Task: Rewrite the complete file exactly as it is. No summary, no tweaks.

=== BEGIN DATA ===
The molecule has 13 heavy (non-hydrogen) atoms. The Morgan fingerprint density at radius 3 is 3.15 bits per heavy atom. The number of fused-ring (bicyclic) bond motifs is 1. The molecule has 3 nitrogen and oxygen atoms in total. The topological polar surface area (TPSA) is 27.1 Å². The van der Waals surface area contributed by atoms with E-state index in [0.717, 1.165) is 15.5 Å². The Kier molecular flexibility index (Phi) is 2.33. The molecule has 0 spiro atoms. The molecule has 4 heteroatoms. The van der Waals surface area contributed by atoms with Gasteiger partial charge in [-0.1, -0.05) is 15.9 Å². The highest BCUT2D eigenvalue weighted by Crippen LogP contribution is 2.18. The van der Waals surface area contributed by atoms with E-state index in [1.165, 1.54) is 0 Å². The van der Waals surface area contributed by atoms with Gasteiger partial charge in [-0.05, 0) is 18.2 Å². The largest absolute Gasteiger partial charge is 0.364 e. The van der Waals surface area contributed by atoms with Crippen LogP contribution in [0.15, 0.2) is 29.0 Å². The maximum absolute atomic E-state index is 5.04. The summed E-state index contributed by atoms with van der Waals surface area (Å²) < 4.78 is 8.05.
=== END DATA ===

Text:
The molecule has 13 heavy (non-hydrogen) atoms. The Morgan fingerprint density at radius 3 is 3.15 bits per heavy atom. The number of fused-ring (bicyclic) bond motifs is 1. The molecule has 3 nitrogen and oxygen atoms in total. The topological polar surface area (TPSA) is 27.1 Å². The van der Waals surface area contributed by atoms with E-state index in [0.717, 1.165) is 15.5 Å². The Kier molecular flexibility index (Phi) is 2.33. The molecule has 0 spiro atoms. The molecule has 4 heteroatoms. The van der Waals surface area contributed by atoms with Gasteiger partial charge in [-0.1, -0.05) is 15.9 Å². The highest BCUT2D eigenvalue weighted by Crippen LogP contribution is 2.18. The van der Waals surface area contributed by atoms with E-state index in [1.165, 1.54) is 0 Å². The van der Waals surface area contributed by atoms with Gasteiger partial charge in [-0.05, 0) is 18.2 Å². The largest absolute Gasteiger partial charge is 0.364 e. The van der Waals surface area contributed by atoms with Crippen LogP contribution in [0.15, 0.2) is 29.0 Å². The maximum absolute atomic E-state index is 5.04. The summed E-state index contributed by atoms with van der Waals surface area (Å²) < 4.78 is 8.05.